The paper has 38 pages and 18 figures, detailing several positions. We also included an elementary discussion of the game-theoretic meaning of the smallish ordinal games values, such as $\omega^2$ and $\omega^3$.

Let's display here a few of the positions.

First, a simple position with value $\omega$. The main line of play here calls for black to move his center rook up to arbitrary height, and then white slowly rolls the king into the rook for checkmate. For example, 1...Re10 2.Rf5+ Ke6 3.Qd5+ Ke7 4.Rf7+ Ke8 5.Qd7+ Ke9 6.Rf9#. By playing the rook higher on the first move, black can force this main line of play have any desired finite length. We have further variations with more black rooks and a white king.

Next, consider an infinite position with value $\omega^2$. One should imagine here that the wall of pawns continues infinitely upward and downward. The central black rook, currently attacked by a pawn, may be moved up by black arbitrarily high, where it will be captured by a white pawn, which opens a hole in the pawn column. White may systematically advance pawns below this hole in order eventually to free up the pieces at the bottom that release the mating material. But with each white pawn advance, black embarks on an arbitrarily long round of harassing checks on the white king.

Here is a similar position with value $\omega^2$, which we call, "releasing the hordes", since white aims ultimately to open the portcullis and release the queens into the mating chamber at right. The black rook ascends to arbitrary height, and white aims to advance pawns, but black embarks on arbitrarily long harassing check campaigns to delay each white pawn advance.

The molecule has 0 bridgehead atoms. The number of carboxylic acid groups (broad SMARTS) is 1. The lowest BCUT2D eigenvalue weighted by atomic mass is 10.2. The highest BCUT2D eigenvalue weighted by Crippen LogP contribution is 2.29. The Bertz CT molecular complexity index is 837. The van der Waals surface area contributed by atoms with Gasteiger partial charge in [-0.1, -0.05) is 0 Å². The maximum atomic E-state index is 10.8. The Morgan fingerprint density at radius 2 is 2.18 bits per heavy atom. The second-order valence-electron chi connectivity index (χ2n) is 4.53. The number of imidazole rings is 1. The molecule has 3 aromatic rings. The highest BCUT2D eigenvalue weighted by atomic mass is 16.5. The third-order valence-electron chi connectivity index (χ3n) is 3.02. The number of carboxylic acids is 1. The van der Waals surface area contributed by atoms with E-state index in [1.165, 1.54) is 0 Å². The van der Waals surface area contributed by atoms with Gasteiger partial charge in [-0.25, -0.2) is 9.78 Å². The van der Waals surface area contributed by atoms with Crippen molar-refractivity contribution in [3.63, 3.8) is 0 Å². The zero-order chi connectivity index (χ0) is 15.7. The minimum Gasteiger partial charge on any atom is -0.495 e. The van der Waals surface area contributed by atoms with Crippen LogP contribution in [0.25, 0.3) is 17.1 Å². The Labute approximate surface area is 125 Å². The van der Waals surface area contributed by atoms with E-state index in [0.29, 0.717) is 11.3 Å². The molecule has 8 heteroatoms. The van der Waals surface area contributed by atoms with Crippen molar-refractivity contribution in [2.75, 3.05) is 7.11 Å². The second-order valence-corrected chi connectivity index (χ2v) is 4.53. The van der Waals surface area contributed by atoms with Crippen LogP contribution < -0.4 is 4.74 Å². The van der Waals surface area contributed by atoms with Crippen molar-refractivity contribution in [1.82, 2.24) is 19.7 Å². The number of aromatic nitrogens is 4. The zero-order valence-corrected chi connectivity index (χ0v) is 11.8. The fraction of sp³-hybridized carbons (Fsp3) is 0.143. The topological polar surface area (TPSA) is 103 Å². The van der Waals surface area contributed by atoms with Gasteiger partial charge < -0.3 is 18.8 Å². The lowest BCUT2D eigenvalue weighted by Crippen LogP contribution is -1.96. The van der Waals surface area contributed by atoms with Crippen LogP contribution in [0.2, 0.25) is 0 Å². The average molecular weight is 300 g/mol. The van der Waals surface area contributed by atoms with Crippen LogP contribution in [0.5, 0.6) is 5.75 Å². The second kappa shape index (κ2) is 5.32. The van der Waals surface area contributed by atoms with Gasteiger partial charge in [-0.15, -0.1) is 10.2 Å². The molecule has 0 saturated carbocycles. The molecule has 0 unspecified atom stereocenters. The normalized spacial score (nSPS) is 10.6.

Next, by iterating this idea, we produce a position with value $\omega^2\cdot 4$. We have in effect a series of four such rook towers, where each one must be completed before the next is activated, using the "lock and key" concept explained in the paper.

We can arrange the towers so that black may in effect choose how many rook towers come into play, and thus he can play to a position with value $\omega^2\cdot k$ for any desired $k$, making the position overall have value $\omega^3$.

Please see the article for further explanation of these positions and others.

Another interesting thing we noticed is that there is a computable position in infinite chess, such that in the category of computable play, it is a win for white---white has a computable strategy defeating any computable strategy of black---but in the category of arbitrary play, both players have a drawing strategy. Thus, our judgment of whether a position is a win or a draw depends on whether we insist that players play according to a deterministic computable procedure or not.

The basic idea for this is to have a computable tree with no computable infinite branch. When black plays computably, he will inevitably be trapped in a dead-end.

In the paper, we conjecture that the omega one of chess is as large as it can possibly be, namely, the Church-Kleene ordinal $\omega_1^{CK}$ in the context of finite positions, and true $\omega_1$ in the context of all positions.

We had an idea for proving this conjecture, but unfortunately, it does not quite fit into two-dimensional chess geometry. But we were able to make the idea work in infinite three-dimensional chess. In the last section of the article, we prove: